The CDM: Kyoto's Carbon Offsetting Scheme

Allain Duhangan Dam in Himachal Pradesh, India
Allain Duhangan Dam in Himachal Pradesh, India
Michelle Arevalo-Carpenter, 2009

International Rivers’ experience in monitoring CDM projects has shown many serious flaws in its theory and application. Project proposal documents are marred by misleading and often patently false claims. International Rivers and others have explained these problems in numerous comments on specific hydro projects submitted during the CDM project approval process.

Fudges, Fraud and Storytelling

Many of the projects proposed (and many of those approved) for CDM credits are “non-additional.” This means that they would have taken place without help from sales of carbon credits. Some experts even suggest that as many as two-thirds of CDM offsets do not represent actual emissions cuts. The end result is that developed countries are avoiding having to reduce their own emissions by claiming credits for fictitious emission reductions.

Buying (Rip-)Offsets from Large Hydro

Projects in the CDM Pipeline by Type
Projects in the CDM Pipeline by Type
"Rip-Offsets" factsheet

The hydropower industry is particularly culpable in cheating the CDM system. By March 2013, 2,476 hydro projects with an installed capacity of 244,711 MW had applied for credits. If the UN body that administers the CDM approves these projects the hydro industry will make billions of dollars from the Northern consumers and taxpayers who will indirectly pay for the credits. Meanwhile the global climate – and the effectiveness and credibility of the Kyoto Protocol – will suffer.

Many observers agree that the supposed “sustainable development” benefits of the CDM have failed to materialize. Only a tiny minority of credits are being purchased from “additional” sustainable energy projects with clear environmental and social benefits.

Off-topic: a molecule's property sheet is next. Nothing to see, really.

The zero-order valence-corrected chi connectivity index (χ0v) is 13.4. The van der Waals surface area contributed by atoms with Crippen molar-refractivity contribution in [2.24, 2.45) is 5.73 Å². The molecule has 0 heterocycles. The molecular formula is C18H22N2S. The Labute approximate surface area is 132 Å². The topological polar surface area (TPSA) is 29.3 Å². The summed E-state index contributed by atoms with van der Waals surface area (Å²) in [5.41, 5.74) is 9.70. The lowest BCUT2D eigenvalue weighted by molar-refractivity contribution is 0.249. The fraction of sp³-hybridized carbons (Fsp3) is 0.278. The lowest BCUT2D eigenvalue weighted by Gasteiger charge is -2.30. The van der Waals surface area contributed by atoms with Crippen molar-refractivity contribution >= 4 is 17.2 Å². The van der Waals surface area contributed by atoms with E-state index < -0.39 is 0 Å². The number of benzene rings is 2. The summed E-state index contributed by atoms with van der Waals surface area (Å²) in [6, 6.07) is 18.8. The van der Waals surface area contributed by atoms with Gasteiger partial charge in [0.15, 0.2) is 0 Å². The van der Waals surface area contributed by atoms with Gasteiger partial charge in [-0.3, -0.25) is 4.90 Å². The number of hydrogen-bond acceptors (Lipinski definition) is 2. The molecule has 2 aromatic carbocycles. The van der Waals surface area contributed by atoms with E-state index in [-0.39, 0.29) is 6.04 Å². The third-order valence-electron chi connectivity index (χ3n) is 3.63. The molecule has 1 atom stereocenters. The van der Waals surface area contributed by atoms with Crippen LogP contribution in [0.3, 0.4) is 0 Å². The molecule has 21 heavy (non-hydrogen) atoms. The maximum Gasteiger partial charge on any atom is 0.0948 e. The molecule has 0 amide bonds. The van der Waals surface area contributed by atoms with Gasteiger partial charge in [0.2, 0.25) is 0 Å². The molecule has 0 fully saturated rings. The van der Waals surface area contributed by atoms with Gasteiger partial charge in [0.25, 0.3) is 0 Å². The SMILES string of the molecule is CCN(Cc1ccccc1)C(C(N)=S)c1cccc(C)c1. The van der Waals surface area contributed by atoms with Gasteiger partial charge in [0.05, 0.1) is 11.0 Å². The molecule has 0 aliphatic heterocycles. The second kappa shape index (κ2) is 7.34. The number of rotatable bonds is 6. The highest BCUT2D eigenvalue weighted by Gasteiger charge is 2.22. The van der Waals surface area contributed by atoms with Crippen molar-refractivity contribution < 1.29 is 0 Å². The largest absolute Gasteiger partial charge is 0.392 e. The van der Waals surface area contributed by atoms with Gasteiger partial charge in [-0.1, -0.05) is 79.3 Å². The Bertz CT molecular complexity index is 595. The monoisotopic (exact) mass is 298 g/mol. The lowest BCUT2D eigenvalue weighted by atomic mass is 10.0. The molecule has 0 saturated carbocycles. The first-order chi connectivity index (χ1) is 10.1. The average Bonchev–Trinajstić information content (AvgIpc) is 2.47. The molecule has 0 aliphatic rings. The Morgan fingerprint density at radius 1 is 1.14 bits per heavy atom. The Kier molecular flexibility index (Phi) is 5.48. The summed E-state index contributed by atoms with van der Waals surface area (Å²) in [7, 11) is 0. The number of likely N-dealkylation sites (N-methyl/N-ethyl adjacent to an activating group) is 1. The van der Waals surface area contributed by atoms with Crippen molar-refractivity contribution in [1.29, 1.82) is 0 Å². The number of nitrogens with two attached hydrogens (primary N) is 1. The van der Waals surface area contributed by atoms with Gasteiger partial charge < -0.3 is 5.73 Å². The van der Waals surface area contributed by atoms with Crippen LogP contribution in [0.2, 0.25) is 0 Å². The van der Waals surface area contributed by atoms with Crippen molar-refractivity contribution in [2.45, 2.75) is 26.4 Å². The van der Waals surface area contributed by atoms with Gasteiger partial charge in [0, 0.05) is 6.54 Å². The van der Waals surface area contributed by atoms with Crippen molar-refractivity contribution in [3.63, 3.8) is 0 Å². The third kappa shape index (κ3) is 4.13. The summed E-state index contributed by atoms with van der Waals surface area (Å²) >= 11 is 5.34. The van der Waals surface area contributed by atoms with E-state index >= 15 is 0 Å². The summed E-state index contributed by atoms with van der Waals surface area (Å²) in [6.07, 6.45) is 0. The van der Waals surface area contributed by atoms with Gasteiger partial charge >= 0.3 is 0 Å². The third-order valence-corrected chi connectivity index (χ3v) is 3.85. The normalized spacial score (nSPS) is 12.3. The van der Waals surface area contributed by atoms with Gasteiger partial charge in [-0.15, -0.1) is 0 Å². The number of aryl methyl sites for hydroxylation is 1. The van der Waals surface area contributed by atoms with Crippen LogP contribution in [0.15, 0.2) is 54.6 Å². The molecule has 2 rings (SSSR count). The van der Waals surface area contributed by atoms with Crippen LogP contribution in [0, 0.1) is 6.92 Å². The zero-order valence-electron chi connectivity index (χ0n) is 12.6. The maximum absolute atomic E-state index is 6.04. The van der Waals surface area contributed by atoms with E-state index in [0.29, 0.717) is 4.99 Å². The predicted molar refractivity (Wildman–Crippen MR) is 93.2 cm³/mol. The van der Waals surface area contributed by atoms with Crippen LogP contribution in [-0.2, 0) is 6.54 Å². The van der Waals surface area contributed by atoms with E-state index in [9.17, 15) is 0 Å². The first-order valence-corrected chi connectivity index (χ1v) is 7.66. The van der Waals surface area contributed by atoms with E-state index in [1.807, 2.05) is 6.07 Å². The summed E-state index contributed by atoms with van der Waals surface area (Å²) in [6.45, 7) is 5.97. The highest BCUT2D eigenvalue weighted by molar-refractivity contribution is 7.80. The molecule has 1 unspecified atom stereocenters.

A European Union law called the Linking Directive regulates the use of CDM credits within the EU’s internal carbon trading system. The directive states that large hydro credits entering the European Trading System must comply with the criteria and guidelines of the World Commission on Dams. To date, none of the large hydros in the CDM pipeline have proven WCD compliance.

More information: 

Learn about some of the worst projects in the CDM Hydro Hall of Shame


Citizen and NGO Tools

  • Guide: International Rivers Guide to the CDM and how to submit comments (in English and Spanish)
  • Toolkit: Carbon Market Watch's CDM Toolkit, available in English, Spanish, Hindi, Portuguese, French, Thai, Filipino and Chinese
  • Policy Brief: Carbon Market Watch's policy brief on hydropower in the EU Emissions Trading Scheme
  • Spreadsheet: Spreadsheet of CDM hydro projects
  • Database: BankTrack list of CDM dodgy deals financed by international private banks
  • Map: Sandbag's interactive offsets map allows you to visualize the international trade of carbon credits in 2009
  • Newsletter: Carbon Market Watch's newsletter offers the latest news, analysis and views in the world of CDM civil society.